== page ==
Hearing loss affects 50% of people over age 85, most commonly men. Poor hearing diminishes quality of life. It may bring on frustration in daily interactions with others. It can even be at the root of withdrawal from social activities. Hearing loss also carries risk, because you may not notice a shouted warning or may misunderstand a doctor’s instructions. Fortunately, there are some solutions.
HEARING AIDS – The current generation of hearing aids bears little resemblance to those of old.
- Appearance. With new technology, hearing aids today are barely visible. Even the traditional behind-the-ear style is smaller. Only a slender tube extends into the ear canal.
- Quality of improvement. According to Consumer Reports, 73% of people with hearing aids are satisfied with their purchase. Behind-the-ear, open-fit designs are ranked highest for the most difficult hearing situation: loud, social gatherings.
- Comfort and use. Many styles and types are available. Choose a provider who offers follow-up service to fine-tune fit and volume. Be sure the purchase includes a trial period and refund.
Cost remains a challenge. A pair of hearing aids costs $1500 – $7000 (average $3000). Medicare covers the diagnostic exam but not the hearing aids. A supplemental health plan may provide coverage. Help is available to Veterans through the VA.
ASSISTIVE DEVICES – A number of stand-alone assistive devices are also available. These support hearing in specific situations. Look for personal amplifiers, which fit in the pocket. They are an easy, inexpensive first step. You might also consider TV earphones and special telephone options.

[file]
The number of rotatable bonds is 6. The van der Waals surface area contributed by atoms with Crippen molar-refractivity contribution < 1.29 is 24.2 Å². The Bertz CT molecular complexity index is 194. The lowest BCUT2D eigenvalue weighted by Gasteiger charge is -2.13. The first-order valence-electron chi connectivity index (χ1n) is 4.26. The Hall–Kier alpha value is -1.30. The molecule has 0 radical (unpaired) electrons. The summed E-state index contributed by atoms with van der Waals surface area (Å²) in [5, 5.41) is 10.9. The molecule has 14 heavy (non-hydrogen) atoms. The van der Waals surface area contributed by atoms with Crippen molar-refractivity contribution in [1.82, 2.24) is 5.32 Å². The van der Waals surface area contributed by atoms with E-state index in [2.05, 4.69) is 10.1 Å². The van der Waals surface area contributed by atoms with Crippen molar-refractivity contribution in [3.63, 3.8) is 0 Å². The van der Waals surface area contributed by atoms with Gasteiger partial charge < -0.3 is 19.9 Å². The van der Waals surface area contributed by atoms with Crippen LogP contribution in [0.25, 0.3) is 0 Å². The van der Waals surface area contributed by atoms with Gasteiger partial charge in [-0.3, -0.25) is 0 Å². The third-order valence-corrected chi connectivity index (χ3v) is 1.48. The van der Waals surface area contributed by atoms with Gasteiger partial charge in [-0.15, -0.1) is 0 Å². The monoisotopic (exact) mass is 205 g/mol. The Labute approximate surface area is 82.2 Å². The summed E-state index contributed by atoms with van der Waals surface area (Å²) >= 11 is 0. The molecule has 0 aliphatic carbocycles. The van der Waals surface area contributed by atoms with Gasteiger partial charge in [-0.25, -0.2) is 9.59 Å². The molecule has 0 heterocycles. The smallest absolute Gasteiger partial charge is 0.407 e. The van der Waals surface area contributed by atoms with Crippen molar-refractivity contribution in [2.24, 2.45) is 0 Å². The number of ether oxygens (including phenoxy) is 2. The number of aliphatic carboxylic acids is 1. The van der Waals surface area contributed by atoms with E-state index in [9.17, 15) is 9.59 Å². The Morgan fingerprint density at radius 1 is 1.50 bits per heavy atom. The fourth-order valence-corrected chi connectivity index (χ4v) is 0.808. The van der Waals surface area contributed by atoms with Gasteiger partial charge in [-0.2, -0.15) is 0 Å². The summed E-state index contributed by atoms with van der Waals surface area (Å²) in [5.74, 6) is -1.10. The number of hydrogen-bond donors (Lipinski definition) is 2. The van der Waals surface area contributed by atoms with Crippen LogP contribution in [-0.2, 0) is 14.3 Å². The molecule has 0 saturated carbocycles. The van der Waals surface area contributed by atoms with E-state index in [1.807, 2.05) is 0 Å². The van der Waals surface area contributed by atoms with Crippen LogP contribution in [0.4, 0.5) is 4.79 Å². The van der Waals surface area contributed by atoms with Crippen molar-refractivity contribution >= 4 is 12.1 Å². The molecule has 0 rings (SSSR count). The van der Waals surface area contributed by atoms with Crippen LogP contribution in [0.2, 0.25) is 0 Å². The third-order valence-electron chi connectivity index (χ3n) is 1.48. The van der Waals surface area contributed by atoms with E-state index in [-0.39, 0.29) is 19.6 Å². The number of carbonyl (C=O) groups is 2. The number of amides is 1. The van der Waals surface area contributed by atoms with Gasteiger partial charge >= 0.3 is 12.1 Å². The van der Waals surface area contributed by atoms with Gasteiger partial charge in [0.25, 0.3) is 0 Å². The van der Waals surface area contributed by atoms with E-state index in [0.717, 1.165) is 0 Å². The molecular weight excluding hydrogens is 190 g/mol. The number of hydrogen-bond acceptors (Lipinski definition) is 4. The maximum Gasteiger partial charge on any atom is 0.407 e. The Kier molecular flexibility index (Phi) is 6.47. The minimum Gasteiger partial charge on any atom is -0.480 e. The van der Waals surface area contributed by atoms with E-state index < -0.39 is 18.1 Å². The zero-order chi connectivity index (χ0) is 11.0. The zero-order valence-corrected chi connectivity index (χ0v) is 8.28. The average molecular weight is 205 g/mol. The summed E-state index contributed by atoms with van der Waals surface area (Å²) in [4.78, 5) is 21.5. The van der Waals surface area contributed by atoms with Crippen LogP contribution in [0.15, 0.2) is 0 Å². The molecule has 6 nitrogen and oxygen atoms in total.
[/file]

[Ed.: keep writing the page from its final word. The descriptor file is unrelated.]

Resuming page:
If you have a relative that has hearing loss that has not been corrected, you can also try these tips to improve communication:
- Face your relative.
- Speak a bit slower than usual.
- Turn off or avoid background noise. Move to another room if need be.
- Stop shouting! Volume is only part of the problem. Seniors with hearing loss tend to have difficulty with high tones (pitch) and certain consonants. If you can, make your voice lower and only slightly louder.
Learn more at the website of the Hearing Loss Association of America.
* The information contained in this Blog is intended for general information and educational purposes only and does not constitute legal advice or an opinion of counsel.